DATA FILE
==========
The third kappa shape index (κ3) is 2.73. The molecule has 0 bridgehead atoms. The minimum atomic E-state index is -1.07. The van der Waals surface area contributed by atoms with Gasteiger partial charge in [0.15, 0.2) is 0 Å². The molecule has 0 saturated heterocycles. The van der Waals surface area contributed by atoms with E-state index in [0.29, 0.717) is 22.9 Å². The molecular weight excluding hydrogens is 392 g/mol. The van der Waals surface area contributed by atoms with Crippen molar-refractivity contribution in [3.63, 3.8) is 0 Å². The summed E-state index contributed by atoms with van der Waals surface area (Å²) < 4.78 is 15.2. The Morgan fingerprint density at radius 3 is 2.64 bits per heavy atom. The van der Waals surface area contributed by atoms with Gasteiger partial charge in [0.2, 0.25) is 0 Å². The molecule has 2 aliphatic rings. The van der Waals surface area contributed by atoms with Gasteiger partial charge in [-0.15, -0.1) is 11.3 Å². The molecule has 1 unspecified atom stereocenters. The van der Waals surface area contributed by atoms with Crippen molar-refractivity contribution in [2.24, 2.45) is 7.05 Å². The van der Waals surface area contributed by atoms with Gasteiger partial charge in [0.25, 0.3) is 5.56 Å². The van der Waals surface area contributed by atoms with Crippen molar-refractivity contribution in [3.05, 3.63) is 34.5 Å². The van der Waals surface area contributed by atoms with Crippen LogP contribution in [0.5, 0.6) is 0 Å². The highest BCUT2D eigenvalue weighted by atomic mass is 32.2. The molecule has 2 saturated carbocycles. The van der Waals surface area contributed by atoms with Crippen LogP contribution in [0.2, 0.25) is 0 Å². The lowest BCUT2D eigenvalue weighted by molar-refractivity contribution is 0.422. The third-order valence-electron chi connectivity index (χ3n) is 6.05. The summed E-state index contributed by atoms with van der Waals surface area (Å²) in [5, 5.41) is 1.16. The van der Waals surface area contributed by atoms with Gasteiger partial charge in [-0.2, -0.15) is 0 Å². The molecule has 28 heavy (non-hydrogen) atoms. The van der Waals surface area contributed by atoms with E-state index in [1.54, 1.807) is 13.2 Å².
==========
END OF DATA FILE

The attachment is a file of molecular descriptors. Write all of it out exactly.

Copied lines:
The third kappa shape index (κ3) is 2.73. The molecule has 0 bridgehead atoms. The minimum atomic E-state index is -1.07. The van der Waals surface area contributed by atoms with Gasteiger partial charge in [0.15, 0.2) is 0 Å². The molecule has 0 saturated heterocycles. The van der Waals surface area contributed by atoms with E-state index in [0.29, 0.717) is 22.9 Å². The molecular weight excluding hydrogens is 392 g/mol. The van der Waals surface area contributed by atoms with Crippen molar-refractivity contribution in [3.63, 3.8) is 0 Å². The summed E-state index contributed by atoms with van der Waals surface area (Å²) < 4.78 is 15.2. The Morgan fingerprint density at radius 3 is 2.64 bits per heavy atom. The van der Waals surface area contributed by atoms with Gasteiger partial charge in [0.2, 0.25) is 0 Å². The molecule has 2 aliphatic rings. The van der Waals surface area contributed by atoms with Gasteiger partial charge in [-0.15, -0.1) is 11.3 Å². The molecule has 1 unspecified atom stereocenters. The van der Waals surface area contributed by atoms with Crippen molar-refractivity contribution in [2.24, 2.45) is 7.05 Å². The van der Waals surface area contributed by atoms with Gasteiger partial charge in [0.25, 0.3) is 5.56 Å². The van der Waals surface area contributed by atoms with Crippen molar-refractivity contribution in [3.05, 3.63) is 34.5 Å². The van der Waals surface area contributed by atoms with Crippen LogP contribution in [0.5, 0.6) is 0 Å². The highest BCUT2D eigenvalue weighted by atomic mass is 32.2. The molecule has 2 saturated carbocycles. The van der Waals surface area contributed by atoms with Crippen LogP contribution in [0.2, 0.25) is 0 Å². The lowest BCUT2D eigenvalue weighted by molar-refractivity contribution is 0.422. The third-order valence-electron chi connectivity index (χ3n) is 6.05. The summed E-state index contributed by atoms with van der Waals surface area (Å²) in [5, 5.41) is 1.16. The van der Waals surface area contributed by atoms with Gasteiger partial charge in [-0.2, -0.15) is 0 Å². The molecule has 28 heavy (non-hydrogen) atoms. The van der Waals surface area contributed by atoms with E-state index in [1.54, 1.807) is 13.2 Å².